Law School Discussion

The Realist Perspective of International Relations

giffy

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Re: The Realist Perspective of International Relations
« Reply #10 on: February 26, 2005, 06:57:25 PM »
A global governmental entity such as the UN could function the same way as the federal government did and odes in the US.

That's a pipedream. Imagine the factions! Not only that, but there is NO WAY you would get even a continent under the same banner, let alone the world. Who would lead this World Organization? A white guy, black guy, indian, russian, sumerian, persian, canadian, german, italian, pol, chinese, japanese, korean, egyptian, et al?
This is some star wars *&^%, dude. I am not trying to be a smartass, but can I try what you're smoking?

I agree it is pretty unlikely, especially now, but I think it may at some point be possible. Very few thought the US federal system would be able to function, but it did, It took a bloody civil war and some pretty tenuous periods of civil disturbance, but it HAS worked. The EU also seems to working and once again who would have thought say fifty or a hundred years ago that Europe would be one the road to unification. Once again I am not saying it will happen, but I think that would be the goal of liberal internationalists. Conversely you could say the goal of realist or militaristic internationalist, to prevent war by overwhelming force is equally unlikely to work completely.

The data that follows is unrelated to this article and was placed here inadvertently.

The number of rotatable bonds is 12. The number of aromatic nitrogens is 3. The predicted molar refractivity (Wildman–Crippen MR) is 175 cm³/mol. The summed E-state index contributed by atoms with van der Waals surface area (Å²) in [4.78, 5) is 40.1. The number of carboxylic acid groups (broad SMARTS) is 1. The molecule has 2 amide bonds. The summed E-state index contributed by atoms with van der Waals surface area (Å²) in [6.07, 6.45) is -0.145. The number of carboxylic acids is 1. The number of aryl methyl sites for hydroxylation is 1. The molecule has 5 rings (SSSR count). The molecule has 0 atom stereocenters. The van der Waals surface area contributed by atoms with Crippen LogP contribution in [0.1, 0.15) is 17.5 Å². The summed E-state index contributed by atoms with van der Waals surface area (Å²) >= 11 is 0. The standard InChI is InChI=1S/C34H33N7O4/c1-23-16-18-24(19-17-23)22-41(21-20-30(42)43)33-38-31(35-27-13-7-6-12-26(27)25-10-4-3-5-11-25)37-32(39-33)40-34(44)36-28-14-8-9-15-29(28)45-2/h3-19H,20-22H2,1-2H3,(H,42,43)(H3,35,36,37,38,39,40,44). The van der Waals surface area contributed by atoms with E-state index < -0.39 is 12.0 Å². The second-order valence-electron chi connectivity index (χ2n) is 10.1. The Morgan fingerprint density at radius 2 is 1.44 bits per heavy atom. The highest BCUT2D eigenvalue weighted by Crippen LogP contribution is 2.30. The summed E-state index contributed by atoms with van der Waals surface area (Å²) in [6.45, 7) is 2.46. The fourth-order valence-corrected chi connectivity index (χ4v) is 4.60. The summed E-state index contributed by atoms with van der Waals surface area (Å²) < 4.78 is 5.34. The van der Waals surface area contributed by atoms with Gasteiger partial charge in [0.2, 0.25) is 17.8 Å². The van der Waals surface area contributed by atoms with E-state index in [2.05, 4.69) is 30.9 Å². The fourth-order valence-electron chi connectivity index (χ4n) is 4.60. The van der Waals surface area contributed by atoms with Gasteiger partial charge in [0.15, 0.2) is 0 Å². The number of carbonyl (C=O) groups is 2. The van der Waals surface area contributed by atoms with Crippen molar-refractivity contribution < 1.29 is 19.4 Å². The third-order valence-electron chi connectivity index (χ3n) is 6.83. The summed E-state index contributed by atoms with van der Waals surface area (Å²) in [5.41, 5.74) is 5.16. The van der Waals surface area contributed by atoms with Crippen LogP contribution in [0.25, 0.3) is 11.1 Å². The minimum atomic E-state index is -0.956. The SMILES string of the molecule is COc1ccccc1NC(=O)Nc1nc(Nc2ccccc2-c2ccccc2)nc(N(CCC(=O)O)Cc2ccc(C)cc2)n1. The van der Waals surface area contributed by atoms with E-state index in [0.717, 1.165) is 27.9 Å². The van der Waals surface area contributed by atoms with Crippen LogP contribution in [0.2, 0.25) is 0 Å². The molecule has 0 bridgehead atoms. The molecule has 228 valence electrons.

Being a bit of a moderate, I recognize the importance of a strong military, I just think that we should be restrained in its use, and work to support institutions like the UN.

strouse

Re: The Realist Perspective of International Relations
« Reply #11 on: February 26, 2005, 07:01:03 PM »
A global governmental entity such as the UN could function the same way as the federal government did and odes in the US.

That's a pipedream. Imagine the factions! Not only that, but there is NO WAY you would get even a continent under the same banner, let alone the world. Who would lead this World Organization? A white guy, black guy, indian, russian, sumerian, persian, canadian, german, italian, pol, chinese, japanese, korean, egyptian, et al?
This is some star wars *&^%, dude. I am not trying to be a smartass, but can I try what you're smoking?